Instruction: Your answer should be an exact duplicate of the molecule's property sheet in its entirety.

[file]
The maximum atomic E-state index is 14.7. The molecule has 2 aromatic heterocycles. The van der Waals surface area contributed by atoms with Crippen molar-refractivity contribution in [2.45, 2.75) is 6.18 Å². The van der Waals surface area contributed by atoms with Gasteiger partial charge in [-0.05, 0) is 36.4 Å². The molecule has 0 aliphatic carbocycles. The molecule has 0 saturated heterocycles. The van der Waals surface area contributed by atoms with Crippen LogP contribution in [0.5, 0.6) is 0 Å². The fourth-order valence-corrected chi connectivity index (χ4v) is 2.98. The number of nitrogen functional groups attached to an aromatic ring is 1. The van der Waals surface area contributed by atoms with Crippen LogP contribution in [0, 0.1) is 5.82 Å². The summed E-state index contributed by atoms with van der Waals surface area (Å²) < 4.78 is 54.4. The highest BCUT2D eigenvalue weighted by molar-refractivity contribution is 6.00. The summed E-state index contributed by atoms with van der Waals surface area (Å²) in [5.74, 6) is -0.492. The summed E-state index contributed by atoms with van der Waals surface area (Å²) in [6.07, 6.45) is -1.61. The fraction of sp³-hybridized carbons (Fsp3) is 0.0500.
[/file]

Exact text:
The maximum atomic E-state index is 14.7. The molecule has 2 aromatic heterocycles. The van der Waals surface area contributed by atoms with Crippen molar-refractivity contribution in [2.45, 2.75) is 6.18 Å². The van der Waals surface area contributed by atoms with Gasteiger partial charge in [-0.05, 0) is 36.4 Å². The molecule has 0 aliphatic carbocycles. The molecule has 0 saturated heterocycles. The van der Waals surface area contributed by atoms with Crippen LogP contribution in [0.5, 0.6) is 0 Å². The fourth-order valence-corrected chi connectivity index (χ4v) is 2.98. The number of nitrogen functional groups attached to an aromatic ring is 1. The van der Waals surface area contributed by atoms with Crippen LogP contribution in [0, 0.1) is 5.82 Å². The summed E-state index contributed by atoms with van der Waals surface area (Å²) < 4.78 is 54.4. The highest BCUT2D eigenvalue weighted by molar-refractivity contribution is 6.00. The summed E-state index contributed by atoms with van der Waals surface area (Å²) in [5.74, 6) is -0.492. The summed E-state index contributed by atoms with van der Waals surface area (Å²) in [6.07, 6.45) is -1.61. The fraction of sp³-hybridized carbons (Fsp3) is 0.0500.